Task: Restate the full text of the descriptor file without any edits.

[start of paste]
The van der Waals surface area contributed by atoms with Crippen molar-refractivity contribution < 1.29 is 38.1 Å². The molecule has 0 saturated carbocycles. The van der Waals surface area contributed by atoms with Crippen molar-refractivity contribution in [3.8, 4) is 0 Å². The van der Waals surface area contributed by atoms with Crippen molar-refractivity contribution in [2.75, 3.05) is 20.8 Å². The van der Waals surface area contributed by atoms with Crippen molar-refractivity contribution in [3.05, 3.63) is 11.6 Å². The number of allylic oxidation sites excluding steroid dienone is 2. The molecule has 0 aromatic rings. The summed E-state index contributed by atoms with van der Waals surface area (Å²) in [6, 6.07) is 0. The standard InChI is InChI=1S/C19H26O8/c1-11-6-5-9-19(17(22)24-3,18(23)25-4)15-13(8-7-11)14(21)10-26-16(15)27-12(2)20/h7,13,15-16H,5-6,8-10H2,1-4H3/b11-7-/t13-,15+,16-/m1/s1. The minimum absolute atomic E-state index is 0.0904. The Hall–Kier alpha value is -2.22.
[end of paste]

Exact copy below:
The van der Waals surface area contributed by atoms with Crippen molar-refractivity contribution < 1.29 is 38.1 Å². The molecule has 0 saturated carbocycles. The van der Waals surface area contributed by atoms with Crippen molar-refractivity contribution in [3.8, 4) is 0 Å². The van der Waals surface area contributed by atoms with Crippen molar-refractivity contribution in [2.75, 3.05) is 20.8 Å². The van der Waals surface area contributed by atoms with Crippen molar-refractivity contribution in [3.05, 3.63) is 11.6 Å². The number of allylic oxidation sites excluding steroid dienone is 2. The molecule has 0 aromatic rings. The summed E-state index contributed by atoms with van der Waals surface area (Å²) in [6, 6.07) is 0. The standard InChI is InChI=1S/C19H26O8/c1-11-6-5-9-19(17(22)24-3,18(23)25-4)15-13(8-7-11)14(21)10-26-16(15)27-12(2)20/h7,13,15-16H,5-6,8-10H2,1-4H3/b11-7-/t13-,15+,16-/m1/s1. The minimum absolute atomic E-state index is 0.0904. The Hall–Kier alpha value is -2.22.